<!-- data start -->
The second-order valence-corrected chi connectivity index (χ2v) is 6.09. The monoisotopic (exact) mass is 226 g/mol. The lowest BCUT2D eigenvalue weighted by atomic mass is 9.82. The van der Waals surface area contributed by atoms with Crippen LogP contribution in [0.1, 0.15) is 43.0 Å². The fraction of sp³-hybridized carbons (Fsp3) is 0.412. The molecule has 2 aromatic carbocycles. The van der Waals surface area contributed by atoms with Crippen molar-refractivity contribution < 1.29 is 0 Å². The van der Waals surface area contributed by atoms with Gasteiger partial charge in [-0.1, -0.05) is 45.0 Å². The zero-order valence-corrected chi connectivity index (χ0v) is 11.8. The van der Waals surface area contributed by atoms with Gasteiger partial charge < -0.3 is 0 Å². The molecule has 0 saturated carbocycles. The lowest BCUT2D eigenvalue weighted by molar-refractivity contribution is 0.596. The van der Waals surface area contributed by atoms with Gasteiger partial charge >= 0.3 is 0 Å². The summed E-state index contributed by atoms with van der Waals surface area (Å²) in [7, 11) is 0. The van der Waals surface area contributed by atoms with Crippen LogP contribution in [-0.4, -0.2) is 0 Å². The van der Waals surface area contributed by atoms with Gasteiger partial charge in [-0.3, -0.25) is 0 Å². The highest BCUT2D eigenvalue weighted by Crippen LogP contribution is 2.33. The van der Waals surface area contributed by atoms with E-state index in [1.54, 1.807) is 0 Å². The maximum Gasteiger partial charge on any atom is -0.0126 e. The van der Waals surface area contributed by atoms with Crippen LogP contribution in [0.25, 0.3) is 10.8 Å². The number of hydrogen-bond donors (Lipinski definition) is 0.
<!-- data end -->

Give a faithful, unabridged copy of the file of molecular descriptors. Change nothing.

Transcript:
The second-order valence-corrected chi connectivity index (χ2v) is 6.09. The monoisotopic (exact) mass is 226 g/mol. The lowest BCUT2D eigenvalue weighted by atomic mass is 9.82. The van der Waals surface area contributed by atoms with Crippen LogP contribution in [0.1, 0.15) is 43.0 Å². The fraction of sp³-hybridized carbons (Fsp3) is 0.412. The molecule has 2 aromatic carbocycles. The van der Waals surface area contributed by atoms with Crippen molar-refractivity contribution < 1.29 is 0 Å². The van der Waals surface area contributed by atoms with Gasteiger partial charge in [-0.1, -0.05) is 45.0 Å². The zero-order valence-corrected chi connectivity index (χ0v) is 11.8. The van der Waals surface area contributed by atoms with Gasteiger partial charge < -0.3 is 0 Å². The molecule has 0 saturated carbocycles. The lowest BCUT2D eigenvalue weighted by molar-refractivity contribution is 0.596. The van der Waals surface area contributed by atoms with Gasteiger partial charge >= 0.3 is 0 Å². The summed E-state index contributed by atoms with van der Waals surface area (Å²) in [7, 11) is 0. The van der Waals surface area contributed by atoms with Crippen LogP contribution in [-0.4, -0.2) is 0 Å². The van der Waals surface area contributed by atoms with Gasteiger partial charge in [-0.3, -0.25) is 0 Å². The highest BCUT2D eigenvalue weighted by Crippen LogP contribution is 2.33. The van der Waals surface area contributed by atoms with E-state index in [1.54, 1.807) is 0 Å². The maximum Gasteiger partial charge on any atom is -0.0126 e. The van der Waals surface area contributed by atoms with Crippen LogP contribution in [0.25, 0.3) is 10.8 Å². The number of hydrogen-bond donors (Lipinski definition) is 0.